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How To Help Your Teen Form a Useful Habit


Useful habits help people get things done and make us feel good about ourselves. By teaching your teen how to form a useful habit and why it is important to learn the process of forming a new habit, you will empower him/her to solve problems on his/her own and teach him/her to be independent.
Difficulty: Average
Time Required: 30 days

Here's How:

  1. Begin by talking to your teen about habits - good and bad. Explain how you can change one habit by replacing it with another.

  2. Discuss and decided which bad habit your teen should work on replacing. Example: Not making his/her bed every morning.

  3. Discuss and decide what good habit can replace the bad habit. Following our example: Making his/her bed everyday.

  4. Discuss specifics of how your teen should accomplish the new habit. Write down the goal and a plan. Following our example: I have often given the suggestion to teens who had a hard time getting their bed made in the morning to roll out of bed and that very second turn around and pull up the sheets, fix the comforter and pillow. Voila, bed made! Talk with your teen, you can both come up with suggestions on how to attack the task at hand. Weigh the pros and cons of each suggestion but allow your teen to have the final say on how he/she will attack the task.

  5. Follow up for the next thirty days. You will need to check that your teen is completing the task for at least one month. When you check up on the task, it should be with your teen present so that the habit is fully reinforced. For our bed making example: you should be there to check whether or not the bed is made before your teen leaves for school. If it is, great. If not, your teen should make it before leaving. Don't admonish, just remind.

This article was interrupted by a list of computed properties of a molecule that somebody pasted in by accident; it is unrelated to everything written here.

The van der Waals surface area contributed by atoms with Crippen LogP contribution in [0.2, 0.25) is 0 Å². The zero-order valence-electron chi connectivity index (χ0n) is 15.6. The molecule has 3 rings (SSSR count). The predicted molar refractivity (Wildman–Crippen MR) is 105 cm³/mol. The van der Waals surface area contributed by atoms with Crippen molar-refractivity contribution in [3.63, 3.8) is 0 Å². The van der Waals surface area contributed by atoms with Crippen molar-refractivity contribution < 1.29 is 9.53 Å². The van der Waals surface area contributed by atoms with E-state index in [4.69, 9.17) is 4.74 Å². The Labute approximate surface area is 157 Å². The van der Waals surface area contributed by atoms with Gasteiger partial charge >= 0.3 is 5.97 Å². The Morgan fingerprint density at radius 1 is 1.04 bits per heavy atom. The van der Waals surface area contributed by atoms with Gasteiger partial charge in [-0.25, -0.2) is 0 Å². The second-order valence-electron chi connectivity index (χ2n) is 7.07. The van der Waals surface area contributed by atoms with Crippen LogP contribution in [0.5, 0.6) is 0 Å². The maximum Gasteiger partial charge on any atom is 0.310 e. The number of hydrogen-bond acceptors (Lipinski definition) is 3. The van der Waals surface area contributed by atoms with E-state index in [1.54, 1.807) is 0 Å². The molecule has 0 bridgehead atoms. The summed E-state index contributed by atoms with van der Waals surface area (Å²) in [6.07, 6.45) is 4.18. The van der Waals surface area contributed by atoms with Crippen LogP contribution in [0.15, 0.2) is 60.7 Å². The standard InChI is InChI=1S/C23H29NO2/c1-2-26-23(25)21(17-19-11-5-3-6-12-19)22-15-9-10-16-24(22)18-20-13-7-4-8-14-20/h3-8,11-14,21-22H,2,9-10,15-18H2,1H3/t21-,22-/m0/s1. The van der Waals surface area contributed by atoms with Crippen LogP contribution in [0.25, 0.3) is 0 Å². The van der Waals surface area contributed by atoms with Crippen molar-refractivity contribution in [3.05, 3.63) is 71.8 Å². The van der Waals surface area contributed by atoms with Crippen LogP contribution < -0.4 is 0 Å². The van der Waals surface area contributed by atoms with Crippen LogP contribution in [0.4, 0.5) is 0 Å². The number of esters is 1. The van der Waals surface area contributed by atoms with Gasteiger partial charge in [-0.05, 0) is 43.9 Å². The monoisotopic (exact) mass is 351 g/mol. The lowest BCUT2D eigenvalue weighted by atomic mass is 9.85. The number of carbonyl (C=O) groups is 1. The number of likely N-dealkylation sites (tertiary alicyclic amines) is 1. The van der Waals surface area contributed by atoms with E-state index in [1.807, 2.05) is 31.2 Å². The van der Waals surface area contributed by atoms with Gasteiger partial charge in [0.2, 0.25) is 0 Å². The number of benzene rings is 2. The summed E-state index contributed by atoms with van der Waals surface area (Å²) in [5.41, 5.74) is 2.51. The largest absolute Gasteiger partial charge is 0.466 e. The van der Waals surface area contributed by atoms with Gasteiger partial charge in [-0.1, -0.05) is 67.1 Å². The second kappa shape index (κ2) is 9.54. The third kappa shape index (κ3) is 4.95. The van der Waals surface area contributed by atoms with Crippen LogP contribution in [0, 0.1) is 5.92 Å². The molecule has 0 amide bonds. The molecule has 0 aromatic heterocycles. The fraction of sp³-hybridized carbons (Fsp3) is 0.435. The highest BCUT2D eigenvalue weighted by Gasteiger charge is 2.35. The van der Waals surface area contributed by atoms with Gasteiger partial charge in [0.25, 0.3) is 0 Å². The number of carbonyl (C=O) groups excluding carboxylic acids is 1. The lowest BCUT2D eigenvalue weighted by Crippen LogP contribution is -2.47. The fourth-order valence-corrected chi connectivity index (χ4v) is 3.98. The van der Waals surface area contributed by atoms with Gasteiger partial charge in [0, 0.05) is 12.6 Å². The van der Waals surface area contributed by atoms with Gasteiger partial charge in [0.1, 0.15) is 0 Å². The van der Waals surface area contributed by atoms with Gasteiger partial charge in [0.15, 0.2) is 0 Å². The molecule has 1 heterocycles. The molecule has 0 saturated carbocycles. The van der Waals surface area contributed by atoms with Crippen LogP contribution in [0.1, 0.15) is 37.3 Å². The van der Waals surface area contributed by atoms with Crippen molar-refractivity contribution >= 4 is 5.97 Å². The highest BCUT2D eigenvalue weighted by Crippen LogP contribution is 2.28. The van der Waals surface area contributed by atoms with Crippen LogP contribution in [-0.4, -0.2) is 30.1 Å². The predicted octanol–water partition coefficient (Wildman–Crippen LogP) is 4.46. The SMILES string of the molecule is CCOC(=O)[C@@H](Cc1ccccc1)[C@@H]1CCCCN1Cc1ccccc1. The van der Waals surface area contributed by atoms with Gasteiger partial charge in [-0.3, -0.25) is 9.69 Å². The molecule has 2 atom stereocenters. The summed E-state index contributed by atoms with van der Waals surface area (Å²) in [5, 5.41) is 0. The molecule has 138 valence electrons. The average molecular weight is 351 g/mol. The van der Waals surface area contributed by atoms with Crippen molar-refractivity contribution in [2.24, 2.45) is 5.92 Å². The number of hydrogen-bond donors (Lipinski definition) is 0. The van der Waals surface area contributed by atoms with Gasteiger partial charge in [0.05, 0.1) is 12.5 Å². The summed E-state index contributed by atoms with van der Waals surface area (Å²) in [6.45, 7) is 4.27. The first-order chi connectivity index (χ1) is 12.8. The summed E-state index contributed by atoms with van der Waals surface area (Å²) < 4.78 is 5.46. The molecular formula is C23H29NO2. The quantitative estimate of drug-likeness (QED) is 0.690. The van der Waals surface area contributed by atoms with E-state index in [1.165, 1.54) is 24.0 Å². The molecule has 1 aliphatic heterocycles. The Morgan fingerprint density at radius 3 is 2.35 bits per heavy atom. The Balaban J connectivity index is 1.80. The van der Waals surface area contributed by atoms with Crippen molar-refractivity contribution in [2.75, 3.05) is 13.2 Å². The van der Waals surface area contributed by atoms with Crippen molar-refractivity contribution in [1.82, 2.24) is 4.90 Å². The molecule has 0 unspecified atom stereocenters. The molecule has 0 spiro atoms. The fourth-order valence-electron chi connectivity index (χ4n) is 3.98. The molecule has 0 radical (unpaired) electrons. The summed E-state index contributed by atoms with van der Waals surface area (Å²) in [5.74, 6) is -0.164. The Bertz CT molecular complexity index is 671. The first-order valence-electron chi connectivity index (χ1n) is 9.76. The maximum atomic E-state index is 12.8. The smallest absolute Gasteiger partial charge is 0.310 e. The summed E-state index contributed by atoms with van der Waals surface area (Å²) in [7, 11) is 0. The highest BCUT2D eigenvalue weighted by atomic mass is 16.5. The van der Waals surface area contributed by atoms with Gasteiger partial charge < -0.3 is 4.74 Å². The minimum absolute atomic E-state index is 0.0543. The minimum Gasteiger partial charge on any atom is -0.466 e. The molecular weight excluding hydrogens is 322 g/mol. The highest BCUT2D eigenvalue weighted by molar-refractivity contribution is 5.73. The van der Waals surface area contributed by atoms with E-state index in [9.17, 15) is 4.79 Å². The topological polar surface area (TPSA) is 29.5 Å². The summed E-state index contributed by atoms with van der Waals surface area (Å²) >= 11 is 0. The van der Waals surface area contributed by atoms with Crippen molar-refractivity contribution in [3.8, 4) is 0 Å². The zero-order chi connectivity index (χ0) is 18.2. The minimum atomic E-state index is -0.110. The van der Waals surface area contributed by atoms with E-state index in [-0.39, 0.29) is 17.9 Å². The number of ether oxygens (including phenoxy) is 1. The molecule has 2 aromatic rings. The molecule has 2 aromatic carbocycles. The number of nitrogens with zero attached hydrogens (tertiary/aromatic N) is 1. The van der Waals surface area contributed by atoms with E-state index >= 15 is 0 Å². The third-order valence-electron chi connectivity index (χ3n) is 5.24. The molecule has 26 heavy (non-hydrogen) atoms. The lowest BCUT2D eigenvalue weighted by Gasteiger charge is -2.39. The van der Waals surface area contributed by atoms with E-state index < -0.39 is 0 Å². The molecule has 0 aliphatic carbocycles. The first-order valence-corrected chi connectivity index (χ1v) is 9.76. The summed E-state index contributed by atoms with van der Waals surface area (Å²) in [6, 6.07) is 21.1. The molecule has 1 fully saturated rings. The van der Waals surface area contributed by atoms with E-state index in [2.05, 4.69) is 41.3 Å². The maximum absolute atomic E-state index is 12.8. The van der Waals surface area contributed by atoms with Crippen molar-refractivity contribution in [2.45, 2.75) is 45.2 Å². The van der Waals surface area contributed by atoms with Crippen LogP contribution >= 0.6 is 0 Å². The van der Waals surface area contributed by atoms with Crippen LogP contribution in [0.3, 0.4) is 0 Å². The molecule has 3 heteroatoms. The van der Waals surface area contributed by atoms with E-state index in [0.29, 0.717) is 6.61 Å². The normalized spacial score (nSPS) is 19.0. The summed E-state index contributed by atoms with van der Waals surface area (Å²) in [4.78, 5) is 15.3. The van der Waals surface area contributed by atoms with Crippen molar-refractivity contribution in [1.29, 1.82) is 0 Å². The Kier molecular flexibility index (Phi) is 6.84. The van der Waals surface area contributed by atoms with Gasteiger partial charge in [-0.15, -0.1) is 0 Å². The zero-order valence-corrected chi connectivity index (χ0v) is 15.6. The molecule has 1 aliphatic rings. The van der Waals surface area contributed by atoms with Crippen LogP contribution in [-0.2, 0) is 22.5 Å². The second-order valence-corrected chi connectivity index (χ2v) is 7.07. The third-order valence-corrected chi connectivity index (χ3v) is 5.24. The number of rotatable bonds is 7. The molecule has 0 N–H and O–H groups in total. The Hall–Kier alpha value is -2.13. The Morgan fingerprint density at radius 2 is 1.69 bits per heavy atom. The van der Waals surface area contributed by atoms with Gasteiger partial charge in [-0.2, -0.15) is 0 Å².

6. After 30 days of following the habit, reward your teen for a job well done. Set your expectations that the useful habit will continue and allow your teen to start doing so independently. Re-discuss how the new good habit was formed to reinforce the power of useful habit making.


  1. While it may not seem that you are teaching your teen independence by checking up on him/her, it is imperative to do so. There is no natural urge to do things like making one’s bed. There needs to be some importance placed on the action in order for it to work for your teen. Your approval or disapproval will be all the importance your teen needs to complete the action day-to-day, allowing the useful habit to form over time. Independence comes after the process is learned and practiced.

  2. You can really reinforce your teen learning how to form a useful habit by forming one yourself. Modeling our behavior is how our children learn. You can even make this a positive parent-child experience by forming a useful habit together and checking up on each other. Try it out and let me know how it goes.

  3. I’ve read that it takes a certain amount of time to form a good habit. This time differs but it is anywhere from 21 days to 6 weeks. I have noticed that a months time normally works. You will be able to tell if your teen needs more or less time as he/she works on developing useful habits.

  4. Does your teen have a set curfew?

    See the poll results.

  5. Quiz: Do you have a case of parental burnout?
  6. Quiz: Is your teen over-scheduled?
  7. Quiz: Are you raising a mean girl?
  8. How Well Do You Really Know Your Teen?
  9. Screening Quiz: Is Your Teen Lying?

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